Today, we journeyed to the Mayan Ruins of Tikal National Park in Guatemala. We started the day by loading a bus at 5 am to head to Guatemala. Along the way, we stopped for breakfast at a local restaurant featuring fresh goat cheese, fresh pineapple juice, and Guatemalan coffee. After a long drive along some “rough” roads, we reached the ancient Mayan city of Tikal.
Hiking through the beautiful jungle to the temples, we had the opportunity to view amazing rain forest species – among the highlights were the howler monkey, the allspice tree, mahogany, the white nose coati, and the spider monkey. AND a bird that we upset threw fruit at us.
But the true high light of the day were the Mayan ruins. We started out hiking between amazing temples, towering towards the sky, and then we had a fantastic climb to the top of Temple 4. Our journey through mud and rain led us to the Grand Plaza, a gathering place of nobles during the Classic Period of Mayan culture. It was an amazing journey!
Tomorrow, we will head for a medicinal plant tour and a caving tour.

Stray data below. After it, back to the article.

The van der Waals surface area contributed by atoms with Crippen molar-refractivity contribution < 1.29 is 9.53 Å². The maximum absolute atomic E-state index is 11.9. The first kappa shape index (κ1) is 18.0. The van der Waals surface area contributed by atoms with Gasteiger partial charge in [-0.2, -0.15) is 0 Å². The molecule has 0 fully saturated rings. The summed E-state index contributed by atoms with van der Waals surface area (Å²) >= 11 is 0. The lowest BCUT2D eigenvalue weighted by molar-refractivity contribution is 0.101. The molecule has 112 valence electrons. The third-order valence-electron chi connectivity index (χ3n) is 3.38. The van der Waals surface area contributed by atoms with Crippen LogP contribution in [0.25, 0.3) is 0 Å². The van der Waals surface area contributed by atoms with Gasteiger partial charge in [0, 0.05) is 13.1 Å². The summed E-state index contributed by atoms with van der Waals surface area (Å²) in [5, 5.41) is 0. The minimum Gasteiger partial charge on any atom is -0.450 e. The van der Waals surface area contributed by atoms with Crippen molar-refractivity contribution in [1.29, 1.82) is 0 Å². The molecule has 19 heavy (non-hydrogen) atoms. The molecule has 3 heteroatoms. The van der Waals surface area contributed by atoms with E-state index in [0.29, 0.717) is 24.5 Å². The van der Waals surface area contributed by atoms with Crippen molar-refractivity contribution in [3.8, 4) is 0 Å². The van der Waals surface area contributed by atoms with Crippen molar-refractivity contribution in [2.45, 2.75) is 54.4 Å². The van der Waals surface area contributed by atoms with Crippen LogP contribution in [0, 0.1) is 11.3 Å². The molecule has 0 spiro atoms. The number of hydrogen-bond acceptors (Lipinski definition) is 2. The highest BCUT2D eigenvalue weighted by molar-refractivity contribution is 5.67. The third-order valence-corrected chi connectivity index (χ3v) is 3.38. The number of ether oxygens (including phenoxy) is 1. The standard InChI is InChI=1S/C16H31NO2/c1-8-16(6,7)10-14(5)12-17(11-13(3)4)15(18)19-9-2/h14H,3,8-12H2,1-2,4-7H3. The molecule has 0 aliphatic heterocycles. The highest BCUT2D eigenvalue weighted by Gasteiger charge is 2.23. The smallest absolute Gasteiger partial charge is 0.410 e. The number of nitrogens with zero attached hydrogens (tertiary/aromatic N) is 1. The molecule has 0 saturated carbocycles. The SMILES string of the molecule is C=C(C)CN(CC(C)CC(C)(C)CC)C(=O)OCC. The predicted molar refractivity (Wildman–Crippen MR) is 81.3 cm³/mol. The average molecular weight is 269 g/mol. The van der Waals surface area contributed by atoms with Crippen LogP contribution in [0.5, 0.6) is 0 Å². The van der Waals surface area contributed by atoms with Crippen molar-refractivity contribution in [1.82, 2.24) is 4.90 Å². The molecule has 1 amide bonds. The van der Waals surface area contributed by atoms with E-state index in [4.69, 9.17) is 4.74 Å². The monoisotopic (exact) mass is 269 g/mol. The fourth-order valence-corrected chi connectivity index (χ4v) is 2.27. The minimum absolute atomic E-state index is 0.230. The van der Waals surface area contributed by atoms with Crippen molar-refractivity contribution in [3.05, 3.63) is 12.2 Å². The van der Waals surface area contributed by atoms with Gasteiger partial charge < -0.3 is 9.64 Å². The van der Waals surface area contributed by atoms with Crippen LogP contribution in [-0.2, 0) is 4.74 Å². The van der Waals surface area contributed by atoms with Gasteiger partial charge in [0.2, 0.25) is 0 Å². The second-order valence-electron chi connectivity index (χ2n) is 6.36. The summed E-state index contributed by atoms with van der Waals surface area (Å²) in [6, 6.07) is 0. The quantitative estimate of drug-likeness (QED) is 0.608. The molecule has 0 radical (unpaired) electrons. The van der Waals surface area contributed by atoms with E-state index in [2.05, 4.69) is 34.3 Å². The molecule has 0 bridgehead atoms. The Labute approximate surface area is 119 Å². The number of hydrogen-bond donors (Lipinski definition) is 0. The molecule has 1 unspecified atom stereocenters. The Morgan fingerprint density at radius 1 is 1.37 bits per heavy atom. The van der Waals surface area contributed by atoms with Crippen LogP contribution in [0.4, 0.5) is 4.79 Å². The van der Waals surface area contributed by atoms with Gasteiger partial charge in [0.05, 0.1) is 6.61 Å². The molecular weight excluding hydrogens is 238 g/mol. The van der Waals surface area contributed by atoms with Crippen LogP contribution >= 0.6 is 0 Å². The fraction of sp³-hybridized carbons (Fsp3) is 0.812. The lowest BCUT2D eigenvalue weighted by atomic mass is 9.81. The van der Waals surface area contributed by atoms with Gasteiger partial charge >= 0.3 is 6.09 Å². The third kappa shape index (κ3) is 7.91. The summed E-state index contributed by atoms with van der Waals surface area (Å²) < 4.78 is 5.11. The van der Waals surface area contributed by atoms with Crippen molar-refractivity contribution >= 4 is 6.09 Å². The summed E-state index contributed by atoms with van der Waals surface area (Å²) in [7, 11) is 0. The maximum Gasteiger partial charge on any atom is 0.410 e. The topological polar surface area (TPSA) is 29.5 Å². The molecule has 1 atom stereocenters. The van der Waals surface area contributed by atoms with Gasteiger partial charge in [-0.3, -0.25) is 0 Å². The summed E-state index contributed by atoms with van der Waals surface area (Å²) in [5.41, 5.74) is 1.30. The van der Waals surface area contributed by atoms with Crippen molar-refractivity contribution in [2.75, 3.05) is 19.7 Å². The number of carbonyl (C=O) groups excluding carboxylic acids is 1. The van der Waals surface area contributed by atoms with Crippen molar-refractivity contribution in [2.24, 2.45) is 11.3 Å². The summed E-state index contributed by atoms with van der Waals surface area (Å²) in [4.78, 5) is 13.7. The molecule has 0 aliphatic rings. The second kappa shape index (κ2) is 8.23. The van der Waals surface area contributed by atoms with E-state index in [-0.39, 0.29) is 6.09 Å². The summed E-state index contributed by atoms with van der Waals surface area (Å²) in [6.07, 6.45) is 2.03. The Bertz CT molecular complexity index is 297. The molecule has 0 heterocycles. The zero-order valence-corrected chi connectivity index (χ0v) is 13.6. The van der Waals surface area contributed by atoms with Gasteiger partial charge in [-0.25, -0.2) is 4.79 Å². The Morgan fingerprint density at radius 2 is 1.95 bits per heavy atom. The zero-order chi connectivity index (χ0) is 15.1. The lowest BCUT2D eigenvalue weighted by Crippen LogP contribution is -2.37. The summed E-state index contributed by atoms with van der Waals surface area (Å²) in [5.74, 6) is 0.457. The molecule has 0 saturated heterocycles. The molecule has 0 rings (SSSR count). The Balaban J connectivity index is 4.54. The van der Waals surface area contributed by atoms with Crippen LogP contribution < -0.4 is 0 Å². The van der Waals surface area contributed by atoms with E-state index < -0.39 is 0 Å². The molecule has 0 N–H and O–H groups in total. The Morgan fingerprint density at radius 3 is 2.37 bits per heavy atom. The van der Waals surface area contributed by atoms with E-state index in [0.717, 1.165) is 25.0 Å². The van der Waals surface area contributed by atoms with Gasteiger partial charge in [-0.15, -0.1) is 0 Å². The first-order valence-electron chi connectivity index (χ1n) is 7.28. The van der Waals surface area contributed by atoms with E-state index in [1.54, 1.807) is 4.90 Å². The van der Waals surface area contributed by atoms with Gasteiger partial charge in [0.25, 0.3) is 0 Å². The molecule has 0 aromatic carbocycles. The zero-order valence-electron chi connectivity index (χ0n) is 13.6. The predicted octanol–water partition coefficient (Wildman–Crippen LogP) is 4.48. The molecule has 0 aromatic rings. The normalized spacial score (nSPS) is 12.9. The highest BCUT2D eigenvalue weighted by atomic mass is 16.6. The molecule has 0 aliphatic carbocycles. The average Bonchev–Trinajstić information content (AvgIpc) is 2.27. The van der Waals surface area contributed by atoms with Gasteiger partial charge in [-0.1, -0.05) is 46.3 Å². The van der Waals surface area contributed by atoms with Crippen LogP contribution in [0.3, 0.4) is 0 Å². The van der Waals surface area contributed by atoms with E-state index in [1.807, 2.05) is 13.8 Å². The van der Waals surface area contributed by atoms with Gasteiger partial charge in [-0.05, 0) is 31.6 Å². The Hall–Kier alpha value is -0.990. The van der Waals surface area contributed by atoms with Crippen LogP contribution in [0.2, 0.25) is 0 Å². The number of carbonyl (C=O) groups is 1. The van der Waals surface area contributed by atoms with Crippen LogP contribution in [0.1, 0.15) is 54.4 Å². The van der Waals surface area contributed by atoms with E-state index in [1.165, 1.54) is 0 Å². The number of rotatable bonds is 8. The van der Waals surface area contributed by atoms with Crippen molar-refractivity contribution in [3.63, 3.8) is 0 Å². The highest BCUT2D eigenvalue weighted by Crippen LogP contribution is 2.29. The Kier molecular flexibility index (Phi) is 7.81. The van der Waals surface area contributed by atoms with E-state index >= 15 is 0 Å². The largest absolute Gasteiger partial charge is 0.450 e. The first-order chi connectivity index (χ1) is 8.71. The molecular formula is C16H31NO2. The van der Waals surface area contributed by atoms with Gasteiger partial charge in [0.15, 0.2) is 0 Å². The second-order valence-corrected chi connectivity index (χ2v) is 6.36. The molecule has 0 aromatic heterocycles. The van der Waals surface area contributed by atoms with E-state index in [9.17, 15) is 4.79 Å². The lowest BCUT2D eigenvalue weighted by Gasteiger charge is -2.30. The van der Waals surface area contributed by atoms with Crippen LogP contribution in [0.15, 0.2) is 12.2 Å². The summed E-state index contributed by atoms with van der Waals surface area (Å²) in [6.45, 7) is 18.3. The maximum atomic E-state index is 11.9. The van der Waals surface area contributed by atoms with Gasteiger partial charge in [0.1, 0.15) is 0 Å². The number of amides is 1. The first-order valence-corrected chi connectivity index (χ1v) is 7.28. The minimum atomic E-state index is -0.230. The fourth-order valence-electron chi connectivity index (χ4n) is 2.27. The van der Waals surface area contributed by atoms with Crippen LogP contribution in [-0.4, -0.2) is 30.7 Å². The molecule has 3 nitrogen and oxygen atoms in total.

we are about to board the plane to BELIZE!
Students from 2011 trip collecting stream specimens.
Muskegon Community College students to learn about Rainforest Ecology and Mayan Culture in 2014. Ten students and two instructors are heading for Belize in the new year. We have an adventurous trip planned. Check out our tentative itinerary below:
Fri., Jan. 3 Arrival & travel to Sleeping Giant Lodge Evening safety presentation and activity.
Sat., Jan. 4 Awake early for trip to Tikal National Park in Guatemala. Breakfast in Guatemala. Explore this large excavated Mayan site and learn about the history / culture of the Mayan civilization.
Sun., Jan. 5 Hike in the jungle to learn about medicinal plants from one of our guides. Also a guided trip down a river (tubing) to visit a cave with Mayan artifacts.
Mon., Jan. 6 Complete a stream ecology and water quality study of the Sibun River. Hike one of the trails at Sleeping Giant. Conduct a cultural interview with local Belizeans. Trip to local area establishment.
Tues., Jan. 7 Visit two other very different Mayan ruins (Cahal Pech, Xunantunich). Shopping and other tourist activities in San Ignacio. Concluding the evening with Dinner together at specified restaurant.
Wed., Jan. 8 Visit the Belize Zoo: see native Belizean animals in a naturalistic habitat and learn about jaguar conservation. Depart for Houston, TX.
Our students were so thoughtful. After they met some of the staff’s children, one student, Alyssa purchased soccer balls and a doll to leave for the children.